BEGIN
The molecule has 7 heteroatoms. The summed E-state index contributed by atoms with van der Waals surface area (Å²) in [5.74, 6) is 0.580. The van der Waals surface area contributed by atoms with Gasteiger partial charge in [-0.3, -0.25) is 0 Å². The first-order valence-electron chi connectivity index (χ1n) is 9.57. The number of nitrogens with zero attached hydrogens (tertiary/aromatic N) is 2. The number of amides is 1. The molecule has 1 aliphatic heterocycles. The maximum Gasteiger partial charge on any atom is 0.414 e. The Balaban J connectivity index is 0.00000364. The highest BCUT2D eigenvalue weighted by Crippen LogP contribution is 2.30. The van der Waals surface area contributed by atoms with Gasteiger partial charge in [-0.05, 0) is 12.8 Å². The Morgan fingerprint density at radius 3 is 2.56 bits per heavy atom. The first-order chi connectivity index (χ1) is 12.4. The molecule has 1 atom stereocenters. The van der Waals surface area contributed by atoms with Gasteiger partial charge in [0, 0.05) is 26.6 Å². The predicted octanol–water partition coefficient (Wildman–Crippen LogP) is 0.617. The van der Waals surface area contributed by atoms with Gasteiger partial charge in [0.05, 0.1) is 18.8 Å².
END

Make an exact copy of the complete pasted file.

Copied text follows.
The molecule has 7 heteroatoms. The summed E-state index contributed by atoms with van der Waals surface area (Å²) in [5.74, 6) is 0.580. The van der Waals surface area contributed by atoms with Gasteiger partial charge in [-0.3, -0.25) is 0 Å². The first-order valence-electron chi connectivity index (χ1n) is 9.57. The number of nitrogens with zero attached hydrogens (tertiary/aromatic N) is 2. The number of amides is 1. The molecule has 1 aliphatic heterocycles. The maximum Gasteiger partial charge on any atom is 0.414 e. The Balaban J connectivity index is 0.00000364. The highest BCUT2D eigenvalue weighted by Crippen LogP contribution is 2.30. The van der Waals surface area contributed by atoms with Gasteiger partial charge in [-0.05, 0) is 12.8 Å². The Morgan fingerprint density at radius 3 is 2.56 bits per heavy atom. The first-order chi connectivity index (χ1) is 12.4. The molecule has 1 atom stereocenters. The van der Waals surface area contributed by atoms with Gasteiger partial charge in [0, 0.05) is 26.6 Å². The predicted octanol–water partition coefficient (Wildman–Crippen LogP) is 0.617. The van der Waals surface area contributed by atoms with Gasteiger partial charge in [0.05, 0.1) is 18.8 Å².